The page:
Make the most of natural light
Once you are competent with your camera and consistently capturing decent shots, you will start looking for ways to take your wildlife photography to the next level. An easy win is to make the most of natural light.
Good light can turn an average photo into an extraordinary photo.
The best time for photographing wildlife is around sunrise and sunset. The light is most beautiful in the ten minutes after sunrise and before sunset. The light rapidly becomes cooler and harsher as the sun gets higher in the sky, however, it is still very good for at least an hour or so at the beginning and end of the day.
Good light is so important that I aim never to miss a sunrise or sunset whilst out in the field.
There several different ways to use beautiful sunrise and sunset light. Most commonly, photographers will place the sun behind them so that their subject is bathed in lovely warm light. Front-lighting will always achieve pleasing results, but I also encourage you to experiment with side-lighting and back-lighting as this can often result in more interesting photographs.
Below I have given some examples and tips different lighting effects…
This is great when you have a strong subject. Your subject matter is the overriding feature of the photo and the light is there to complement it. Front-lit shots are generally very easy to expose just by metering on the subject.
This gives you dramatic shadows which emphasise the form of your subject and texture of the background. Be careful with your exposure… if you meter on a shadowy area then your highlights can become blown out.
There are two types of backlit shots, silhouettes and non-silhouettes. In a silhouette, the subject is completely black and only the background is exposed. Usually the background is a sunrise or sunset scene. It is easy to expose a silhouette by metering on the bright background.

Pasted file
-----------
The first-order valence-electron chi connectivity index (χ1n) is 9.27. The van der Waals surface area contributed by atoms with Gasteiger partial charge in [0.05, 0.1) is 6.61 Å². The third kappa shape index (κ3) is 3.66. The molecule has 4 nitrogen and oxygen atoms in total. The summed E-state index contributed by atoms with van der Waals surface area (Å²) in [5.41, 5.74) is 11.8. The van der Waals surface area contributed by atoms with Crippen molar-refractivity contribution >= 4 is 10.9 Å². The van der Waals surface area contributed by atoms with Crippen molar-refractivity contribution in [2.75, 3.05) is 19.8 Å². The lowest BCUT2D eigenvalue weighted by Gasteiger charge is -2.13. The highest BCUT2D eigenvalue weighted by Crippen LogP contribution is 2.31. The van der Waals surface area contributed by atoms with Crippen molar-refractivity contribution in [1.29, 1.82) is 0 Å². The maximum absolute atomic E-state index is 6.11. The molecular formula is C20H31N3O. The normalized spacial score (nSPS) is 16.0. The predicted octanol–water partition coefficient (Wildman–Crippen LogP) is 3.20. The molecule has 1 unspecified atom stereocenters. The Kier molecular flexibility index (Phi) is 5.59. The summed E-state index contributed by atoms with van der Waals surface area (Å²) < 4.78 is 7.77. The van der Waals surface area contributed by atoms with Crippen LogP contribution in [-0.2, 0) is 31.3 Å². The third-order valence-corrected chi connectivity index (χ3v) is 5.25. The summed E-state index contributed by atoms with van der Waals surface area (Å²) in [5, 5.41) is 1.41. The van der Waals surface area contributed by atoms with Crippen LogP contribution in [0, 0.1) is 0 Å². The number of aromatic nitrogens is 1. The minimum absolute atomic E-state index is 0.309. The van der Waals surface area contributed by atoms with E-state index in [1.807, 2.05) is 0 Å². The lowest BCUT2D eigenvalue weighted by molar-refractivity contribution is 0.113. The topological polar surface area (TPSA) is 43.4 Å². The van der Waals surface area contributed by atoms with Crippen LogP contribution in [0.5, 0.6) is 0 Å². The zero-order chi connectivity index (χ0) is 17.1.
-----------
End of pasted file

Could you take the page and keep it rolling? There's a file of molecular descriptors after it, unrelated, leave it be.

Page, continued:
The other type of backlit shot is where you expose details in the animal and have a bright background behind. This is much easier to achieve these days because modern camera RAW files have good dynamic range so you can easily brighten shadows and darken highlights in post-production. You will need to meter on the subject to expose the shadows.
Often you can get a lovely halo of brightly-lit fur or feathers around the edge of your subject. This is particularly effective if you can line-up the animal with a dark background.
In general, back-lighting works best when the sun is low and the light strong (in Africa this occurs more frequently in the wet season when rain washes all of the dust and smoke out of the sky).
You can view more backlit photographs in this collection on my website.
Tips for shooting when the light is “bad”
The light in the middle of the day is generally not ideal for photography as you get very harsh, contrasty shadows. One way to deal with this is to use fill-flash. This just involves turning on your flash and letting it fire when you take a shot. The little bit of extra light from the flash helps brings out the details in the shadows. Usually this will only be effective when you are quite close to your subject. When using a telephoto lens, you can get a flash extender (a lens that attaches to your flash) to increase your reach.
My second tip is to make use of cloud. When clouds block the sun, they can act like giant diffusers. This makes the resulting light much softer and the shadows less defined. I photographed this shoebill right in the middle of the day. A cloud eventually drifted in front of the sun for a short while and that was enough for me to get the shot I wanted…